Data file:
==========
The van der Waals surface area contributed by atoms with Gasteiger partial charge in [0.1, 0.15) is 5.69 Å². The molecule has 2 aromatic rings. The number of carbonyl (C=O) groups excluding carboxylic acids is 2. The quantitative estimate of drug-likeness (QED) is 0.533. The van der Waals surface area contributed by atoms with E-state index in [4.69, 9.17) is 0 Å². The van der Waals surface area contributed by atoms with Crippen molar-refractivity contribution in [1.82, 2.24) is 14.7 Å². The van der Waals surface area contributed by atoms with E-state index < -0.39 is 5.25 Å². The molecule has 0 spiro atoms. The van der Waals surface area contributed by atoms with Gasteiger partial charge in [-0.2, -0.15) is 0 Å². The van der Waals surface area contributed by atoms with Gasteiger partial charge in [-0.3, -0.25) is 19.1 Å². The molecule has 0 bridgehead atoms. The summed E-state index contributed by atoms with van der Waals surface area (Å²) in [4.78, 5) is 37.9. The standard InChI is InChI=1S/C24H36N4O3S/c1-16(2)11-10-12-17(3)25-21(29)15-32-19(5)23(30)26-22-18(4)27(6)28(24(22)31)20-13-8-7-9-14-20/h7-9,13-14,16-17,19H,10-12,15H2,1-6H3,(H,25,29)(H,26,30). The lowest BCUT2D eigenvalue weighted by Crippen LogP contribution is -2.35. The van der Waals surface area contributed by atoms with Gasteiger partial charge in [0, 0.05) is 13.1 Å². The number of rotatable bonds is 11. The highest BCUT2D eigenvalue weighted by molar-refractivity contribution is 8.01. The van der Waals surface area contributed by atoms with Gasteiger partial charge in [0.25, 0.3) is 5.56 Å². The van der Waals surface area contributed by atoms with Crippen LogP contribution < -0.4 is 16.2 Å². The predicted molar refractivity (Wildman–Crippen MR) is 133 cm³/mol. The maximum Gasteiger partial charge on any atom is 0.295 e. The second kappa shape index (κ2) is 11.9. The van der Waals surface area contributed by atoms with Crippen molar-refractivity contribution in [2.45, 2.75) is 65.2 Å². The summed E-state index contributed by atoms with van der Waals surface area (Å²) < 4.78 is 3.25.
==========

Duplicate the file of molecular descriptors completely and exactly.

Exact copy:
The van der Waals surface area contributed by atoms with Gasteiger partial charge in [0.1, 0.15) is 5.69 Å². The molecule has 2 aromatic rings. The number of carbonyl (C=O) groups excluding carboxylic acids is 2. The quantitative estimate of drug-likeness (QED) is 0.533. The van der Waals surface area contributed by atoms with E-state index in [4.69, 9.17) is 0 Å². The van der Waals surface area contributed by atoms with Crippen molar-refractivity contribution in [1.82, 2.24) is 14.7 Å². The van der Waals surface area contributed by atoms with E-state index < -0.39 is 5.25 Å². The molecule has 0 spiro atoms. The van der Waals surface area contributed by atoms with Gasteiger partial charge in [-0.2, -0.15) is 0 Å². The van der Waals surface area contributed by atoms with Gasteiger partial charge in [-0.3, -0.25) is 19.1 Å². The molecule has 0 bridgehead atoms. The summed E-state index contributed by atoms with van der Waals surface area (Å²) in [4.78, 5) is 37.9. The standard InChI is InChI=1S/C24H36N4O3S/c1-16(2)11-10-12-17(3)25-21(29)15-32-19(5)23(30)26-22-18(4)27(6)28(24(22)31)20-13-8-7-9-14-20/h7-9,13-14,16-17,19H,10-12,15H2,1-6H3,(H,25,29)(H,26,30). The lowest BCUT2D eigenvalue weighted by Crippen LogP contribution is -2.35. The van der Waals surface area contributed by atoms with Gasteiger partial charge in [0, 0.05) is 13.1 Å². The number of rotatable bonds is 11. The highest BCUT2D eigenvalue weighted by molar-refractivity contribution is 8.01. The van der Waals surface area contributed by atoms with Gasteiger partial charge in [0.25, 0.3) is 5.56 Å². The van der Waals surface area contributed by atoms with Crippen LogP contribution < -0.4 is 16.2 Å². The predicted molar refractivity (Wildman–Crippen MR) is 133 cm³/mol. The maximum Gasteiger partial charge on any atom is 0.295 e. The second kappa shape index (κ2) is 11.9. The van der Waals surface area contributed by atoms with Crippen molar-refractivity contribution in [2.45, 2.75) is 65.2 Å². The summed E-state index contributed by atoms with van der Waals surface area (Å²) < 4.78 is 3.25.